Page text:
Similarly, the Bill requires the Board of Governors of grant-aided schools to ensure that a record is kept of all incidents or alleged incidents of bullying involving a registered pupil at the school while the pupil is traveling to and from school, on school premises and while the pupil is in the lawful control of a member of the school’s staff. 

Important and timely

In September 2013 the Minister invited the Northern Ireland Anti-Bullying Forum (NIABF) to carry out a review of existing legislation, policy, guidance and practice in Northern Ireland in relation to bullying in schools. Speaking following the introduction of the Bill, the Chairman of the NIABF, Noel Purdy welcomed it and praised the department for its work in helping schools tackle this problem area. 

“This comprehensive review was submitted to the Minister in December 2013 and identified four areas most urgently requiring attention,” he said. “First, the need for an agreed definition of bullying that would be the cornerstone of a school’s detailed anti-bullying policy; second, the need for schools to record details of bullying centrally; third, an urgent need for additional training and resources to be made available to schools as they seek to address new and complex forms of bullying in particular; and fourth, there was agreement that an evidence-based approach to addressing bullying must be adopted at all times based on international research and best practice.

“Bullying is not just a problem for a handful of schools in Northern Ireland; it is an issue in every school in every country in the world. NIABF would like to welcome the Bill in broad terms as an important and timely step forward in DE’s work to support schools in their efforts to address bullying.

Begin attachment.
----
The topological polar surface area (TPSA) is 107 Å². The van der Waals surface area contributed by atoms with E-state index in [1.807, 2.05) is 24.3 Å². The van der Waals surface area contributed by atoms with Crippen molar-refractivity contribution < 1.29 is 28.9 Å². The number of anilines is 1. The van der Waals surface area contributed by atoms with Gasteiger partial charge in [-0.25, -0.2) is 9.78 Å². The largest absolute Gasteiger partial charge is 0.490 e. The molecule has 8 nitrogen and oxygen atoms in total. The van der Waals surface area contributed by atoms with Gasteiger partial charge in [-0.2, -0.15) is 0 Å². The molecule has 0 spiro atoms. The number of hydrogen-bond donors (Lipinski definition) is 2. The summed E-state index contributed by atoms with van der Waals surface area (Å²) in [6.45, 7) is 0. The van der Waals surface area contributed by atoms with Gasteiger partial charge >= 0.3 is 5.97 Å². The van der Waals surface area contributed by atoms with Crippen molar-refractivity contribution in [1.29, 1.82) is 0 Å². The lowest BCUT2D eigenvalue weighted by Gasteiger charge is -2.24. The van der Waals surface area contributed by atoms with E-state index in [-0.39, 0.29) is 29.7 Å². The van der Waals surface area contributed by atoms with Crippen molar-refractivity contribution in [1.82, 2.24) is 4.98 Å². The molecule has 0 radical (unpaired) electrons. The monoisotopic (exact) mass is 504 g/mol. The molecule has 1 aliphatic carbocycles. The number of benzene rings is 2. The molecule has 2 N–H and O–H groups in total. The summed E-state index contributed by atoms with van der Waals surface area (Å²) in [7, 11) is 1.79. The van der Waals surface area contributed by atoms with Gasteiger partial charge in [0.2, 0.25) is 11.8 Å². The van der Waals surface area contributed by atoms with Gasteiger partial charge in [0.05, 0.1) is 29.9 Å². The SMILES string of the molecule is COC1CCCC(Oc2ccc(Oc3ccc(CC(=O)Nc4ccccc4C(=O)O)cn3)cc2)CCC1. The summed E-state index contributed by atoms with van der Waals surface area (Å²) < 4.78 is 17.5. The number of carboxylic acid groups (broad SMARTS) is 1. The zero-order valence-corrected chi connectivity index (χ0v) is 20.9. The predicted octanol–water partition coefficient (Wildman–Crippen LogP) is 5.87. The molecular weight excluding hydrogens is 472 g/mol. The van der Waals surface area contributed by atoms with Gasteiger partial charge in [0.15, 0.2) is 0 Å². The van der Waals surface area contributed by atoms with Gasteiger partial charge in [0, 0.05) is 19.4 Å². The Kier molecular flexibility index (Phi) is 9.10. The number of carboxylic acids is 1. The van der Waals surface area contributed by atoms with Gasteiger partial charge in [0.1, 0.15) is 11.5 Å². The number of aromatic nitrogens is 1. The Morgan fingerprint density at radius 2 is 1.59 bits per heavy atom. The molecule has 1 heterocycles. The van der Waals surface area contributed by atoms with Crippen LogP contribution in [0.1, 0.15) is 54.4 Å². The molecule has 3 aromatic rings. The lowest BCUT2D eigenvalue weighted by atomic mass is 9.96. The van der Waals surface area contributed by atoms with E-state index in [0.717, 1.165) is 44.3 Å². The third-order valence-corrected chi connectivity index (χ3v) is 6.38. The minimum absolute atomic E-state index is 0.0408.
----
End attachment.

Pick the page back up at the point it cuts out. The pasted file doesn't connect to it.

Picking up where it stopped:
“A single, common definition of bullying for use in all schools in Northern Ireland, will help to promote a consistency of understanding, approaching and response to bullying behaviour experienced by pupils.”  

Internationally, there is now widespread agreement that there are three core components to the definition of bullying behaviour which distinguish it from all other forms of aggressive behaviour. These are:

1.   An intention to harm;

2.   A repetition of the behaviour;

3.   There is an imbalance of power as the victim finds it difficult to defend him/herself. 

The Bill introduced to the Assembly does not include a reference to the imbalance of power. The department of education feels that such a reference could make it difficult for schools to determine what is classed as bullying and as such, the department fears, incidents could be missed.  

However, Purdy believes this is a mistake and one he hopes he will be able to convince the Minister to change his mind on. “The proposed Bill doesn’t seem to address the issue of the imbalance of power,” he said. “Whilst we welcome a single, common definition of bullying for use in all schools in Northern Ireland the definition must be robust and include the three key elements that characterise bullying behaviour. I look forward to meeting with Minister in the months ahead to ensure the agreed definition of bullying is robust.”